Popular Science Monthly/Volume 32/January 1888/The Outcome of the Granger Movement
|THE OUTCOME OF THE GRANGER MOVEMENT.|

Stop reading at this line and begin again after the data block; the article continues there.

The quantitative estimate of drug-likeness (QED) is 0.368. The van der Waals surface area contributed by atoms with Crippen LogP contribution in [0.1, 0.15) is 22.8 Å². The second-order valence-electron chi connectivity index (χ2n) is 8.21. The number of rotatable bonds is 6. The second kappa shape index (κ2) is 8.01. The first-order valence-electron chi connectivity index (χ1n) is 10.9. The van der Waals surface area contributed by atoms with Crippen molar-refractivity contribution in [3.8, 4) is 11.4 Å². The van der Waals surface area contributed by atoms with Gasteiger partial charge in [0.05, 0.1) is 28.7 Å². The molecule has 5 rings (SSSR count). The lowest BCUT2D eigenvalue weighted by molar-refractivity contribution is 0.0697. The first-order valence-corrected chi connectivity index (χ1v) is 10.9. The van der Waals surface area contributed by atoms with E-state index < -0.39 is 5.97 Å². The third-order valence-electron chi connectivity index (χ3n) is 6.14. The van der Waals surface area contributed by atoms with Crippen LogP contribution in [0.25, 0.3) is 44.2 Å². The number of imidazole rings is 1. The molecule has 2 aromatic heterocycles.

THE founders of the Grange thought they were establishing an order whose aims were to be social and educational. But these were soon overshadowed by the co-operative, anti-middleman feature. This drew more into the order than all other considerations combined, at one time almost threatening to transform our farming population into a race of traders, and this was likewise the chief cause of Grange decay. Fighting middlemen, unlike fighting railroads, was a legitimate kind of activity, as it had nothing to do with politics or theology—the two subjects tabooed by Granger law. Unfortunately, the story of Grange co-operation is recorded nowhere and thoroughly known to nobody. Those who know most preserve a discreet silence, mindful of questionable transactions and failures, now generally forgotten.